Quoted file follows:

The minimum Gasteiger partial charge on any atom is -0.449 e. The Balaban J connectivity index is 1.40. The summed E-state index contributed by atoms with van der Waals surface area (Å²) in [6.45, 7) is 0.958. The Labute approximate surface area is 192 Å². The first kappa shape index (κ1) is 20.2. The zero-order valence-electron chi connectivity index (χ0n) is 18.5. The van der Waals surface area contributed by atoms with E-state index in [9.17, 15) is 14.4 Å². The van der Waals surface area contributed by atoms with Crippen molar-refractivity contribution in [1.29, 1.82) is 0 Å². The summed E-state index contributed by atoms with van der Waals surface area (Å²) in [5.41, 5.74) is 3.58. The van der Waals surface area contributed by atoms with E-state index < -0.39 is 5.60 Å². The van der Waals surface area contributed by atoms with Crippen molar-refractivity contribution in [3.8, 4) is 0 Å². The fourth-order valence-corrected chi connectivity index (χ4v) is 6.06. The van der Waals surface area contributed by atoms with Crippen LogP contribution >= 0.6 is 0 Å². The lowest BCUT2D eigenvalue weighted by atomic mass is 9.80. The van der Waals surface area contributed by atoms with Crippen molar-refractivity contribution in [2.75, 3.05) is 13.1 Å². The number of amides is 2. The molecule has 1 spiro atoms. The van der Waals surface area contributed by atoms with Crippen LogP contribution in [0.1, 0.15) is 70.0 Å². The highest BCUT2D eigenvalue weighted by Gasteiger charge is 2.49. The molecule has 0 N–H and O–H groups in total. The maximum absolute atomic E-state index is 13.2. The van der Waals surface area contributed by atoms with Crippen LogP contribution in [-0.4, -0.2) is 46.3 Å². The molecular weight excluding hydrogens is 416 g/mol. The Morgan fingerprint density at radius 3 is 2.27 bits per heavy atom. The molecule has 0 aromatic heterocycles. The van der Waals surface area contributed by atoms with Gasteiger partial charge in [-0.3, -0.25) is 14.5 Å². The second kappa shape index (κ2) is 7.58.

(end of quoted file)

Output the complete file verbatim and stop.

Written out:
The minimum Gasteiger partial charge on any atom is -0.449 e. The Balaban J connectivity index is 1.40. The summed E-state index contributed by atoms with van der Waals surface area (Å²) in [6.45, 7) is 0.958. The Labute approximate surface area is 192 Å². The first kappa shape index (κ1) is 20.2. The zero-order valence-electron chi connectivity index (χ0n) is 18.5. The van der Waals surface area contributed by atoms with E-state index in [9.17, 15) is 14.4 Å². The van der Waals surface area contributed by atoms with Crippen molar-refractivity contribution in [1.29, 1.82) is 0 Å². The summed E-state index contributed by atoms with van der Waals surface area (Å²) in [5.41, 5.74) is 3.58. The van der Waals surface area contributed by atoms with E-state index < -0.39 is 5.60 Å². The van der Waals surface area contributed by atoms with Crippen molar-refractivity contribution in [3.8, 4) is 0 Å². The fourth-order valence-corrected chi connectivity index (χ4v) is 6.06. The van der Waals surface area contributed by atoms with Crippen LogP contribution >= 0.6 is 0 Å². The lowest BCUT2D eigenvalue weighted by atomic mass is 9.80. The van der Waals surface area contributed by atoms with Crippen molar-refractivity contribution in [2.75, 3.05) is 13.1 Å². The number of amides is 2. The molecule has 1 spiro atoms. The van der Waals surface area contributed by atoms with Crippen LogP contribution in [0.1, 0.15) is 70.0 Å². The highest BCUT2D eigenvalue weighted by Gasteiger charge is 2.49. The molecule has 0 N–H and O–H groups in total. The maximum absolute atomic E-state index is 13.2. The van der Waals surface area contributed by atoms with Crippen LogP contribution in [-0.4, -0.2) is 46.3 Å². The molecular weight excluding hydrogens is 416 g/mol. The Morgan fingerprint density at radius 3 is 2.27 bits per heavy atom. The molecule has 0 aromatic heterocycles. The van der Waals surface area contributed by atoms with Gasteiger partial charge in [-0.3, -0.25) is 14.5 Å². The second kappa shape index (κ2) is 7.58.